Case in point, the band's first single "Bottom of the River," a stormy slice of blues folk that anchors itself in the four distinct voices weaving together. Utilizing only a trash can and a kick drum, the sextet allowed the voices to do all the heavy lifting. To call it awe-inspiring is probably doing it a disservice. Following up such a high moment is never an easy thing, but their spot-on cover of Fleetwood Mac's "The Chain," allowed the momentum from "Bottom of the River," to indeed be carried forward. While the rollicking closer "Dance in the Graveyard," was a bit of a softball, the encore more than made up for it. Walking out into the frenzied crowd of roughly 100, the band sang "Hey Hey Hey," with just a box drum, an upright bass and those four fantastic voices. Intimate and hushed it made for a most winning finish to a most memorable night.
And yet for all the charm of the live set, Delta Rae still faces a tall order: winning on the radio. While their four-part harmonies and syrupy ballads seem prime for country radio, there's still a lot of Fleetwood Mac in their more rock-oriented arrangements. But maybe, just maybe, Delta Rae are set to change the game. After all, nobody would have thought a group of four scraggly Britons with mandolins and banjos would shift the rock landscape, but sure enough Mumford and Sons has done exactly that. Delta Rae has that ability, it's just a matter of how quickly the American public will catch on. Here's hoping they latch on soon, live sets like this past Wednesday are the kind of events not to be missed.
When it comes to live music, there is no greater joy than watching performers revel in what they do. No one wants to watch a band mail it in or look haggard and disinterested. And it is for this reason that Friday night's tour send-off show at Orlando's Backbooth, was such a treat for those attended. Ostensibly a happy trails shindig for local singer-songwriter Emily Kopp, the bill also included some of Kopp's closest friends: classmate Megan Alfredson, Los Angeles-by-way-of-Tampa singer-songwriter Connor Zwetsch and another Orlando native, Bracher Brown, the lone male on the bill.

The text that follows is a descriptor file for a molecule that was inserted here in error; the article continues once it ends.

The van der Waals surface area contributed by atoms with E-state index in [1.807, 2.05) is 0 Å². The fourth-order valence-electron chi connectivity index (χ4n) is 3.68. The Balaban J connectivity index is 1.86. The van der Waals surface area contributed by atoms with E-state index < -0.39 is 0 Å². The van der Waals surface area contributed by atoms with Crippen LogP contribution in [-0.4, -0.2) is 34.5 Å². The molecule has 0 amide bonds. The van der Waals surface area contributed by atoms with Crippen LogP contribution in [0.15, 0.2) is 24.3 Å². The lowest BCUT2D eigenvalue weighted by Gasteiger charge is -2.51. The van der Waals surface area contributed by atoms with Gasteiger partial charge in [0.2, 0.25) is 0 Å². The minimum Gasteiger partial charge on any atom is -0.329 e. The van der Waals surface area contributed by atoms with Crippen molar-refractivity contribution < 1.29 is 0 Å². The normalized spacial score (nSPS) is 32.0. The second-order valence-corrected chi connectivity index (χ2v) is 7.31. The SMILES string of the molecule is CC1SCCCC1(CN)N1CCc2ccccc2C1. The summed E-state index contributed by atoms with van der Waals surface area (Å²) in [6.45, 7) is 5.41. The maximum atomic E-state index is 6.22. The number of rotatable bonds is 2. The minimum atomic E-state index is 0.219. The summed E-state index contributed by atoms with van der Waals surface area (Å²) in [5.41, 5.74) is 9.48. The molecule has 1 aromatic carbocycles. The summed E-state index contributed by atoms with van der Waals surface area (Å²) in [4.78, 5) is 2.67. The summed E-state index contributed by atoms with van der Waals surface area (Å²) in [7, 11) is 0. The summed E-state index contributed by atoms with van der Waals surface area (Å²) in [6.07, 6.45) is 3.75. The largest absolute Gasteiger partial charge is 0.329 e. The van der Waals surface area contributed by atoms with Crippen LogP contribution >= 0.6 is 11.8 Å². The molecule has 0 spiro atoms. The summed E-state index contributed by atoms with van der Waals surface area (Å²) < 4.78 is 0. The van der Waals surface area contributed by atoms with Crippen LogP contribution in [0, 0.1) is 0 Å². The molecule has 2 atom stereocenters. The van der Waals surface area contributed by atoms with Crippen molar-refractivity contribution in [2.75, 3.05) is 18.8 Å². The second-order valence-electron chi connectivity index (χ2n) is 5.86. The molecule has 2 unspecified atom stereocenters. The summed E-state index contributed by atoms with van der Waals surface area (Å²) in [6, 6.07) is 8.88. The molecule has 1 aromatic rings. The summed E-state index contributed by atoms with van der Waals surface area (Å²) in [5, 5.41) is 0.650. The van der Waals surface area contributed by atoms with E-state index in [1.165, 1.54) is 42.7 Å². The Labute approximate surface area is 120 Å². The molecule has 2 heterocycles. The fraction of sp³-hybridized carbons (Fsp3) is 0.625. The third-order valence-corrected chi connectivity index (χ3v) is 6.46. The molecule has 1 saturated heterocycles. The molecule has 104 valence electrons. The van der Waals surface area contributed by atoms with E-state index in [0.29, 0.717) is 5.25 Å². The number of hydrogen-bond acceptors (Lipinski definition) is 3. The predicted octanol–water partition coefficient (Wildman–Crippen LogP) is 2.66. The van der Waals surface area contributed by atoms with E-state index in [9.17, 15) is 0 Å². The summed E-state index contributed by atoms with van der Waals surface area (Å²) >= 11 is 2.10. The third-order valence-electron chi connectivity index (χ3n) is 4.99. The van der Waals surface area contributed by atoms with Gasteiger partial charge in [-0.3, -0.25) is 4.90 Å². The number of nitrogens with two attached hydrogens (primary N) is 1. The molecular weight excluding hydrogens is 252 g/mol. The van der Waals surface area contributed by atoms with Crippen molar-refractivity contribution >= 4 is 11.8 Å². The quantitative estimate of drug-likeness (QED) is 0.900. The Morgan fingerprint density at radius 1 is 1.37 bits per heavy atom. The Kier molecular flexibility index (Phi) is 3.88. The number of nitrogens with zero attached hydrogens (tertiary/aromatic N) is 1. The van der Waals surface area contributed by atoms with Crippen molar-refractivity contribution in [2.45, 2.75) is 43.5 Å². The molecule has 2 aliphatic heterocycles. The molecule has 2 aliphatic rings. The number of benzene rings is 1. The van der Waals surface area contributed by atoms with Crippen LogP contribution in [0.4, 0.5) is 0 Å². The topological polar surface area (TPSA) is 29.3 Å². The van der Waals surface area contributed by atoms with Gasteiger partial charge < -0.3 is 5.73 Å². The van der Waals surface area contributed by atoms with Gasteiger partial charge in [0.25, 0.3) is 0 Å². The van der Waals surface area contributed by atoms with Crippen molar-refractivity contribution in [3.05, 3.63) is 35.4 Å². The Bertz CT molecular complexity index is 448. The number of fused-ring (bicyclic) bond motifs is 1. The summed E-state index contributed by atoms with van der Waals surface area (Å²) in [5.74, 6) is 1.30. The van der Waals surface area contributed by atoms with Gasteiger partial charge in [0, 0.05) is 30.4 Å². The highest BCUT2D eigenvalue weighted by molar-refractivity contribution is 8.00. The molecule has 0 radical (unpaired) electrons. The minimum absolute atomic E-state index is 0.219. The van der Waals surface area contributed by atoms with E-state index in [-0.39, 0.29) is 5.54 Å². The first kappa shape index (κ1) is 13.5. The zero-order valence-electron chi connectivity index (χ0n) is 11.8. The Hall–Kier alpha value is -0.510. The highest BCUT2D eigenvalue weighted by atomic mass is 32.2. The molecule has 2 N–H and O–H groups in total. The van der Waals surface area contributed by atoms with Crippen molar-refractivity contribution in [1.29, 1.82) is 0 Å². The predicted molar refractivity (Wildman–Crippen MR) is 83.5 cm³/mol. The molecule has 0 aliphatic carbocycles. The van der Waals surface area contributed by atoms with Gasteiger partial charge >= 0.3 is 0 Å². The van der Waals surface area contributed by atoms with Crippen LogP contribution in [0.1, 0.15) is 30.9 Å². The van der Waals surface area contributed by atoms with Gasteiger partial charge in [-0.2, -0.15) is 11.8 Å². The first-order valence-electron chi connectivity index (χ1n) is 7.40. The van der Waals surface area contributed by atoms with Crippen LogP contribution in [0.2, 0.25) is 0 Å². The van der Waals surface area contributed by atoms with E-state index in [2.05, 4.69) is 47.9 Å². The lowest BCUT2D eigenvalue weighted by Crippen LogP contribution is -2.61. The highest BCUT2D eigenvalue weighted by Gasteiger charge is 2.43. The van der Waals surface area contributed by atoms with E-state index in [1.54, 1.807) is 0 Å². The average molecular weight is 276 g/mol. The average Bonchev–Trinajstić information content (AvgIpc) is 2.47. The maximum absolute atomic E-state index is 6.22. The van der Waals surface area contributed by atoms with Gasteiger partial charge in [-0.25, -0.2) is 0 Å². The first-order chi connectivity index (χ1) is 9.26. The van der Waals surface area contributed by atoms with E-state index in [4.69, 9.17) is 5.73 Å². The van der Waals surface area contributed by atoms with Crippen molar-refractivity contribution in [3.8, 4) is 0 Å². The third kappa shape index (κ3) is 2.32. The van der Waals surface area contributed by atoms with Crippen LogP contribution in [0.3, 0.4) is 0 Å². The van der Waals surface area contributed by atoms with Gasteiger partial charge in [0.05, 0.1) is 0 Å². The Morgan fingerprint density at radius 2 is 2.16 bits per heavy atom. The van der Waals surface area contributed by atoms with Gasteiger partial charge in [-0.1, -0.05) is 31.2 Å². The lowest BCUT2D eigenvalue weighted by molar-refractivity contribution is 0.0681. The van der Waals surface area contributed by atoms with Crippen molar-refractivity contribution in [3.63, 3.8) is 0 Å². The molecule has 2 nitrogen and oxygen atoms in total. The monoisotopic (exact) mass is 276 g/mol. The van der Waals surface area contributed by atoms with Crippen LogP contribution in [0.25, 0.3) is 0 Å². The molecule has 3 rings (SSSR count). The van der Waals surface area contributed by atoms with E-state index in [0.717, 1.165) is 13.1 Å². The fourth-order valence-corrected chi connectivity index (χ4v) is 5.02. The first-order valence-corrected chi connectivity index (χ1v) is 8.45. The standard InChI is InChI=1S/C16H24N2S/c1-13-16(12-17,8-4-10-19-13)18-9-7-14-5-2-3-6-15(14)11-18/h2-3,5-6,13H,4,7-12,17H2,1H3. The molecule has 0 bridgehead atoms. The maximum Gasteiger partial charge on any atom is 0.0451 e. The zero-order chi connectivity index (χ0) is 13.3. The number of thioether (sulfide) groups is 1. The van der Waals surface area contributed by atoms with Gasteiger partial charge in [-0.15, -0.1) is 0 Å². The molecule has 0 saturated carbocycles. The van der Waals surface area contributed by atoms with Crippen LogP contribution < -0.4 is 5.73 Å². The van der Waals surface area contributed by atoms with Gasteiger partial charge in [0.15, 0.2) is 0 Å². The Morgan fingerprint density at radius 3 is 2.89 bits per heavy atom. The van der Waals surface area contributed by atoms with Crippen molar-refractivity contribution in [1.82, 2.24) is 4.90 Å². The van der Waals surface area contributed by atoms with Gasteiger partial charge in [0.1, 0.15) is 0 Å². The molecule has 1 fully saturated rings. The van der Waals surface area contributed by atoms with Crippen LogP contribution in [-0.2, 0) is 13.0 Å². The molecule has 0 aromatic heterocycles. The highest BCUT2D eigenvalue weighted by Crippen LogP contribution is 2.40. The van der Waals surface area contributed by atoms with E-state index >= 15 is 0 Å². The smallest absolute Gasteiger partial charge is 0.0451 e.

Alfredson opened things off quietly and humbly. Though her set was mostly covers, she slammed home a wide swath of frothy cuts, including Paramore's "Misery Business," Willie Nelson's "Crazy," and a choicecover by Lil Wayne. What Alfredson lacked in stage presence she made up for with a belting voice. Though her hushed nature kept her mousey and unassuming, she certainly revealed a flair for vocal gymnastics and with more seasoning could certainly provide a spark to the meager singer-songwriter scene in Orlando.
Connor Zwetsch took to the stage with drummer Sandi Greco and a fireball of energy that was nothing if not illuminating, awe-inspiring and all-consuming. Anchored by powerful and deeply penetrating vocals, her (yes, Connor is a girl) set was easily one of the night's true highlights. Whether it was the racy opener "The Little Things." or her near-perfect cover of MGMT's "Electric Feel," Zwetsch performed a set wise beyond her years and revealed a talent that was both alarming and provocative. The one-time Tampa resident recently relocated to Los Angeles and the move seems to have done her well. There was a confidence and effortlessness from the opening seconds, that made her set so hypnotizing. Hard at work on her debut EP, Zwetsch is just a mere months away from shaking up the overcrowded California music scene.
Bracher Brown took to the stage with a three-piece band (all of whom are members of New Wave up-and-comers Stockholm) and armfuls of family and friends in the crowd. One would hope that the legions of kin would accentuate the rugged rocker's set. But alas, nothing did. Despite a buoyant cover of Tom Petty's "American Girl," little about Brown's set was memorable. While humble and hunky, his set lacked originality and seemed more concerned with brawn and braggadocio than brilliance and substance.